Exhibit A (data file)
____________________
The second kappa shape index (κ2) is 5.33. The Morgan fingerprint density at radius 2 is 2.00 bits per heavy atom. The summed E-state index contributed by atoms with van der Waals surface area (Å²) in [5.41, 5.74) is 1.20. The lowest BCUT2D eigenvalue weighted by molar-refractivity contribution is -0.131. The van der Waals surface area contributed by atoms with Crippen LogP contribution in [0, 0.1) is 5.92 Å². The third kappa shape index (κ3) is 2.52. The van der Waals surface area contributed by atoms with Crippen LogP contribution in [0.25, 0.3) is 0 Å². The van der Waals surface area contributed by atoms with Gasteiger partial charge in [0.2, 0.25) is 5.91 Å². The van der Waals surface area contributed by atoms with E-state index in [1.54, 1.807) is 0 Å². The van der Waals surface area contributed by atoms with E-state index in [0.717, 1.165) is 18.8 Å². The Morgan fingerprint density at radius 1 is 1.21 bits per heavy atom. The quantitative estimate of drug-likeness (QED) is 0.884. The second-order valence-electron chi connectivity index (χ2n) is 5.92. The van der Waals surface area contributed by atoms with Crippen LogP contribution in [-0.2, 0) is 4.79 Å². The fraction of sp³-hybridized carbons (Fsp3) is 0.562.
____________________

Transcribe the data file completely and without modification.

The second kappa shape index (κ2) is 5.33. The Morgan fingerprint density at radius 2 is 2.00 bits per heavy atom. The summed E-state index contributed by atoms with van der Waals surface area (Å²) in [5.41, 5.74) is 1.20. The lowest BCUT2D eigenvalue weighted by molar-refractivity contribution is -0.131. The van der Waals surface area contributed by atoms with Crippen LogP contribution in [0, 0.1) is 5.92 Å². The third kappa shape index (κ3) is 2.52. The van der Waals surface area contributed by atoms with Crippen LogP contribution in [0.25, 0.3) is 0 Å². The van der Waals surface area contributed by atoms with Gasteiger partial charge in [0.2, 0.25) is 5.91 Å². The van der Waals surface area contributed by atoms with E-state index in [1.54, 1.807) is 0 Å². The van der Waals surface area contributed by atoms with E-state index in [0.717, 1.165) is 18.8 Å². The Morgan fingerprint density at radius 1 is 1.21 bits per heavy atom. The quantitative estimate of drug-likeness (QED) is 0.884. The second-order valence-electron chi connectivity index (χ2n) is 5.92. The van der Waals surface area contributed by atoms with Crippen LogP contribution in [-0.2, 0) is 4.79 Å². The fraction of sp³-hybridized carbons (Fsp3) is 0.562.